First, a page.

When people say “that was the grossest thing I’ve ever seen in my life” or “He/she was the most disgusting person” they are usually being hyperbolic. But some unfortunate souls get to actually experience the most disgusting human they will encounter. A few years back, I became one of those people.
Working as a cashier at a chain store isn’t the worst experience. Like all retail it has its moments of unpleasantness; you’ll get your fair share of rude old women who yell at you over exfoliating face wash or drunken buffoons singing to a can of cashews, but at the end of the day, it is a clean and honest way to make a living. I believed this, until one cold winter night several years ago.
A woman came into my store holding a big plastic cup.
“Hmmm. That’s odd” I thought to myself, but went on my way.
This creature shopped for a while and then waddled her way to the counter. Her hair was a bird’s nest. She sported a sweater with stains on it. The rolled-up sleeves revealed open wounds on her forearms. She flung a few items at me and opened her dirty, cavernous mouth.
I rang up the items, “That’ll be $3.50 for these.”
She lifted her cup up—it was from Mohegan Sun—the kind that people carry their gambling money around with. She emptied the cup a bit and a cascade of pennies flew out like blood from the elevator doors in The Shining. Pennies. All pennies. Not a quarter in sight. Hell, I would have settled for a few dimes.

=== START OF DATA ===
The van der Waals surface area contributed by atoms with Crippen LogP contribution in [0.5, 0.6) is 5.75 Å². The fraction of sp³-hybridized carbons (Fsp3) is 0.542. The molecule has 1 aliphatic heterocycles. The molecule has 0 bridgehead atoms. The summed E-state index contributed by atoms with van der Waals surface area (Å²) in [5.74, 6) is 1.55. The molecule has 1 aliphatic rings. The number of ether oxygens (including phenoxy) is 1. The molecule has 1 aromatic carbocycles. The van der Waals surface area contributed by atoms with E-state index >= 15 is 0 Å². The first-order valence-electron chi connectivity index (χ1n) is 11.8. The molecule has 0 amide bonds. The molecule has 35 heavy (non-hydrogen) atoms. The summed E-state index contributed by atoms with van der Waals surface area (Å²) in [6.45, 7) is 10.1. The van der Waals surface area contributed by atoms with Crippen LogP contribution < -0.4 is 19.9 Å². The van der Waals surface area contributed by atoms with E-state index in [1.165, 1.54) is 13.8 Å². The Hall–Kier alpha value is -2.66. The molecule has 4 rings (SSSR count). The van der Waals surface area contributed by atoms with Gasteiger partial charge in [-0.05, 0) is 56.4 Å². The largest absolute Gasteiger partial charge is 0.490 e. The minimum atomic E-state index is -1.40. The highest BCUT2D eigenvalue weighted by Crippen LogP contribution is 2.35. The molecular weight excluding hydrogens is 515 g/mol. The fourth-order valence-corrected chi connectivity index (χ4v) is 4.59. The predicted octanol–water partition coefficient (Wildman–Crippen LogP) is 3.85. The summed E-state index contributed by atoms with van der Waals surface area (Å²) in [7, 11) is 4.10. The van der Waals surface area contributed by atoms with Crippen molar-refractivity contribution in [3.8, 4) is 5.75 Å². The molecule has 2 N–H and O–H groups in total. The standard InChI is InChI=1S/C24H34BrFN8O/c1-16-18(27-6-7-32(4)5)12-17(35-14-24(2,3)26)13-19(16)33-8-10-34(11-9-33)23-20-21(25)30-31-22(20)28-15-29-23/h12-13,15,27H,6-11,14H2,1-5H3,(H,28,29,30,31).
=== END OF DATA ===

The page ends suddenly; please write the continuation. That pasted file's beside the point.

“Count it,” she barked.
I count out 350 pennies. The customer, supposedly, is always right. Once I’d finished counting, she hobbled down an aisle again, leaving me alone with her mound of copper. Minutes later she came back with another item and tossed it at me.
I begrudgingly scanned it and told her it would cost another three dollars.
The Mohegan Sun cup, which seemed to hold an infinite amount of change, tipped over again, spilling pennies all over my counter.
“Count it!” She sounded angrier this time.
A line formed behind her. I hunched to count out 300 more pennies—a task that takes more time than you might expect. Doing so, I noticed some movement out of the corner of my eye. The customer was leaning on the counter and stretching her legs out. My counting slowed to a halt, paralyzed by the display of calisthenics occurring while I counted her dirty, dirty pennies.
I find pennies in general to be vile, but these pennies were in their own league. They were all sticky and I didn’t want to know why. Then, I found one with hairs stuck to it. I fought the nausea, and as I did, she pushed her gut up against the counter, leaned in close, opened her mouth wide, and coughed on me.
I looked up at her and screamed “Ew!”
I have never had an adult cough on me purposefully before or since.
After, she leaned back, stuck her arms out, and started to shimmy, forward and backwards. It felt like a fever dream.
I watched my manager creep out from an aisle.
“Thank god, some back up,” I thought.
But my manager took one look at Cup Woman, shot a nasty stink face at her, and retreated back to the aisle. I’d been abandoned.
I finished counting the pile of pennies and handed this monstrosity her receipt. She snatched it from my hand, looked at me one last time to revel in the look of defeat on my face, and walked out like nothing happened. I never saw her again.
Mike Esposito is a senior at CCSU majoring in English and minoring in Cinema Studies.